The engine rooms of the global economy are among the states and provinces most at risk from climate change and extreme weather according to a new ranking of the physical climate risk of every state, province and territory in the world released today by XDI (The Cross Dependency Initiative) – a leader in physical climate risk analysis.
XDI’s Gross Domestic Climate Risk ranks over 2,600 jurisdictions around the world in 2050 according to modelled projections of damage to the built environment from extreme weather and climate change including from flooding, forest fires and sea level rise. It also identifies which of these jurisdictions see the greatest escalation of modelled damage from 1990 to 2050.
The results show that globally-significant states and provinces in China and the United States will be hit hardest, along with major cities and centres of economic activity around the world.
“We’re releasing this analysis in response to demand from investors for data on sub-sovereign and regional risk,” said XDI CEO Rohan Hamden.
“This is the first time there has been a physical climate risk analysis focused exclusively on the built environment, comparing every state, province and territory in the world. Since extensive built infrastructure generally overlaps with high levels of economic activity and capital value it is imperative that the physical risk of climate change is appropriately understood and priced.”
The XDI Gross Domestic Climate Risk comparison of physical climate risk for 2050 found:
Two of China’s largest sub-national economies – Jiangsu and Shandong – top the global ranking, in first and second place. Over half of the provinces in the global top 50 are in China.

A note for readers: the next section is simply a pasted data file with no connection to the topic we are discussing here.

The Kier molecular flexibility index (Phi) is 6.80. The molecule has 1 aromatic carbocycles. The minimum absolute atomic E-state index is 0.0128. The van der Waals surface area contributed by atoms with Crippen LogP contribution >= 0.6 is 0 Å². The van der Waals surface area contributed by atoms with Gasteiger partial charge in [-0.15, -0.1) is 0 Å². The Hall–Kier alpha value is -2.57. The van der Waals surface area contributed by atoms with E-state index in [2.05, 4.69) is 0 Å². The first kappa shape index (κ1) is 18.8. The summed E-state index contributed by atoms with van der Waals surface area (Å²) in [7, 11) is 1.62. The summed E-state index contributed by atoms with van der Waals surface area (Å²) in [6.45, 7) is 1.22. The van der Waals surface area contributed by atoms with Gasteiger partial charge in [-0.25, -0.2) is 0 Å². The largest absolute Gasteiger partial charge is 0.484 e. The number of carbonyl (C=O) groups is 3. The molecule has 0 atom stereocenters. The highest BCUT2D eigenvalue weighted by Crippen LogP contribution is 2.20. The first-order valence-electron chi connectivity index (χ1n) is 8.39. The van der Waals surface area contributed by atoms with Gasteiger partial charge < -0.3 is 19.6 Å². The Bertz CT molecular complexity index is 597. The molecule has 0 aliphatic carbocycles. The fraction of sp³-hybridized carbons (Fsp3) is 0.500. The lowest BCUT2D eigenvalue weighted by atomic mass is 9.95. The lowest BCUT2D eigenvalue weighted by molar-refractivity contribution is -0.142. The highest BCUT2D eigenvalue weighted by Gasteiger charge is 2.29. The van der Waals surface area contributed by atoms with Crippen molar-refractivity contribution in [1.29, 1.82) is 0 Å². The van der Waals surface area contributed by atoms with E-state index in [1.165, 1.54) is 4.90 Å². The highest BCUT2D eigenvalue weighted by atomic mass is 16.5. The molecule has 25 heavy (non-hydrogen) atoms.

After China, the US has the most high-risk states with 18 states in the top 100. Florida is the highest-ranking US state, followed by California and Texas.
Together, China, India and the US make up over half the states and provinces in the top 100.
Other highly-developed and globally-significant economic hubs in the top 100 include Buenos Aires, São Paolo, Jakarta, Beijing, Hồ Chí Minh City, Taiwan and Mumbai.
South East Asia experiences the greatest escalation in damage from 1990 to 2050 anywhere in the world.
Globally, most damage is caused by riverine and surface flooding or flooding combined with coastal inundation.
“The findings from the XDI Gross Domestic Climate Risk ranking underscore the importance of pricing physical climate risk in financial markets, including bond markets, given the amount of capital investment represented by the assets at risk in the provinces identified, the vulnerability of global supply chains, and the need for climate resilience to inform investment,” said Mr Hamden.
“It is crucial for companies, governments and investors to understand the financial and economic implications of physical climate risk and weigh this risk in their decision-making before these costs escalate beyond financial tipping points,” he added.
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